In Bulgaria on the 14th of February the people celebrate Trifon Zarezan. This is the day of the vine-growers and wine-makers, as well as pub-owners, gardeners and even falconers. As per century-long tradition this celebration marks the line between the ending cold and dark winter and the invigorating powers of the coming spring.

Different rituals are performed in the countryside to ensure vitality and fruitfulness. The first pruning of the vines for the season is the main ritual taking place on that day in the vineyards. Only men can prune the vines before a big feast is held outdoors. The women have another important task: preparing the accompanying food. They get up early on this day to prepare one big round bread loaf (decorated with dough vines and grapes) as well as the dish, hen filled with rice.

Bulgarian Wine
The story of Trifon Zarezan explains the love of Bulgarian Wine Maker Day. (Photo Credit: Jana Teneva)

The bread and the dish are packed in woolen bag together with a wooden flask of wine. With these treats the vine-growers head to the vineyards, taking some musicians with them for the good mood. There the men cut three twigs of three different vines and wash the freshly cut places with red wine. After this is done all the vine-growers choose together the new “King of the vineyard”. Only then can the big feast complete with the brought food start.

The pruned twigs are made into wreath that the “King” puts on his head and across his shoulders. On the walk back to the village the whole group enjoys the accompaniment of happy live music. Back in the village from every house a big bowl of wine is offered to the “King” and his crew. Drinking copious amounts (i.e. getting drunk) on this day in the folks’s eyes brings luck and guarantees a very fruitful year.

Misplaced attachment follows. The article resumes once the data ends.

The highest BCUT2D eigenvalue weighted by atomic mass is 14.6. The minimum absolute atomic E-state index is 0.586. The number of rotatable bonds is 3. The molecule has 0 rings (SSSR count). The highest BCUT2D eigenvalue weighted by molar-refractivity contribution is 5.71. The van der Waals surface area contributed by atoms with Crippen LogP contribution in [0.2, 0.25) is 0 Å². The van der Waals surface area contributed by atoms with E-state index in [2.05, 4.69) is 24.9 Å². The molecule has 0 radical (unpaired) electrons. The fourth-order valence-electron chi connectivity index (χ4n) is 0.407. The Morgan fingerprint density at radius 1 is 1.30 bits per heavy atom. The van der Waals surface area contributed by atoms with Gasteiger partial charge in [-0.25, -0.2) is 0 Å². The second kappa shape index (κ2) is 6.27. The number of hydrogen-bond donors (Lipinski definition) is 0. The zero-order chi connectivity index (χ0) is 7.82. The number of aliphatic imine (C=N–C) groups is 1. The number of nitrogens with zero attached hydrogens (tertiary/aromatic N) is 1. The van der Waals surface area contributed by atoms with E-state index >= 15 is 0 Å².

Typical Bulgarian Folk Pattern
The Bulgarian folk motive can be found everywhere – from bag to carpet and even house decoration. (Photo Credit: Jana Teneva)

A legend tells that Saint Trifon apparently had a vineyard himself and wanted to prune it. One day, the Virgin Mary passed by and Trifon laughed at her, so she condemned him to cut his nose with the pruning shears, which he did. From then on his name was Trifon the noseless, where Zаrezan means the cut one. Sometimes he is also referred as the Trifon the Drunkhead due to his love of drinking his own product, home-made wine.

The festival is very popular and some people even celebrate it twice. Once in line with the old church calendar (on the 1st of February) and once with the new holiday calendar (on the 14th of February). We, Bulgarians, also often laugh that one may celebrate both holidays (Trifon Zarezan and Valentine’s Day) in one go or instead only celebrate one, Trifon Zarezan, if no valentine is available. Either way, the reason for enjoying a glass of good wine in a good company is (always) there!

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About Jana Teneva

Jana is a real fruit-junkie (watermelon being her favourite) and a big (goat-)cheese-lover. She speaks six languages next to her mother tongue Bulgarian and is in love with gourmet discoveries while travelling, diving and sunshine-catching.


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